Exercise Training Reduces Liver Fat in Patients With NAFLD, Even Without Weight Loss

Carolyn Crist

February 13, 2023

Exercise training is 3.5 times more likely to result in a clinically meaningful response in liver fat, compared with standard clinical care, for patients with nonalcoholic fatty liver disease (NAFLD), according to a new systematic review and meta-analysis.

An exercise dose of 750 metabolic equivalents of task (MET)-minutes/week — or 150 minutes per week of brisk walking — was required to achieve a treatment response, independently of weight loss.

Dr Jonathan Stine

"In the absence of a regulatory agency-approved drug treatment or a cure, lifestyle modification with dietary change and increased exercise is recommended for all patients with NAFLD," first author Jonathan Stine, MD, an associate professor of medicine and public health sciences and director of the Fatty Liver Program at the Penn State Health Milton S. Hershey Medical Center, in Hershey, Pennsylvania, told Medscape Medical News.

"With that said, there are many key unanswered questions about how to best prescribe exercise as medicine to our patients with NAFLD, including whether the liver-specific benefit of exercise can be seen without any body weight loss," Stine said. "And if found, what dose of exercise is required in order to achieve clinically meaningful benefit?" He noted that this analysis is a step toward helping to answer these questions.

The study by Stine and his colleagues was published online in The American Journal of Gastroenterology.

Analyzing Studies

Exercise training, which includes planned and structured physical activity intended to improve physical fitness, has been shown to provide multiple benefits for patients with NAFLD, the study authors write. The gains include improvements in liver fat, physical fitness, body composition, vascular biology, and health-related quality of life.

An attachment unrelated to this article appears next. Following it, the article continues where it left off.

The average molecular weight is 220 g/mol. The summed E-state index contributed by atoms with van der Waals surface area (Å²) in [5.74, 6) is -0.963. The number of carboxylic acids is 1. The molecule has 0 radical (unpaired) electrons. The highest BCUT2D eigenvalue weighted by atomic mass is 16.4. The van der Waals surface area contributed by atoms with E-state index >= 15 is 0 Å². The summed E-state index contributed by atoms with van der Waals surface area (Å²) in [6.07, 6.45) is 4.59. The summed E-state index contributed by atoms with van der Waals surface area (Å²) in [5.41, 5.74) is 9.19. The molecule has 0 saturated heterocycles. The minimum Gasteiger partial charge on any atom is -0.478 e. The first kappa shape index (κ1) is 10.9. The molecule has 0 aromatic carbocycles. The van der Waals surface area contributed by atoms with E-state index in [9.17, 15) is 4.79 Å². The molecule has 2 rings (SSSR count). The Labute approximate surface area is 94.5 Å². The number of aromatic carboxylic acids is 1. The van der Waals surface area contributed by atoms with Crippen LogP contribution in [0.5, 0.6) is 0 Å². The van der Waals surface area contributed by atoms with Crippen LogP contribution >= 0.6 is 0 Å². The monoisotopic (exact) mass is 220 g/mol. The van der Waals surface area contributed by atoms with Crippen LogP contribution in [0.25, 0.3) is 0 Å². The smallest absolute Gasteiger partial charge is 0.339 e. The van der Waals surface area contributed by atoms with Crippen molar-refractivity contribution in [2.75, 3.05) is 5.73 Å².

However, it has been unclear whether exercise training achieves a 30% or more relative reduction in liver fat, which is considered the minimal clinically important difference and is a surrogate for histologic response or improvement in liver fibrosis.

In their systematic review and meta-analysis, Stine and colleagues analyzed the evidence for MRI-measured liver reduction in response to exercise training across different doses, with a 30% or more relative reduction serving as the primary outcome. They included randomized controlled trials in adults with NAFLD who participated in exercise training programs.

The 14 studies included a total of 551 participants. The average age of the participants was 53 years, and the average body mass index was 31 kg/mg2. The duration of the interventions ranged from 4 to 52 weeks and included different types of exercise, such as aerobic, high-intensity interval, resistance, and aerobic plus resistance training.

No study yielded the clinically significant weight loss required for histologic response (7% to 10%). The average weight loss was about 2.8% among those who participated in exercise training.

Overall, seven studies with 152 participants had data for the 30% or more relative reduction in MRI-measured liver fat. The pooled rate was 34% for exercise training and 13% for the control condition.

In general, those who participated in exercise training were 3.5 times more likely to achieve a 30% or more relative reduction in MRI-measured liver fat than those in the control condition.

Among all participants, the mean change in absolute liver fat was -6.7% for the 338 participants enrolled in exercise training, compared with -0.8% for the 213 participants under the control condition. The pooled mean difference in absolute change in MRI-measured liver fat for exercise training vs the control was -5.8%.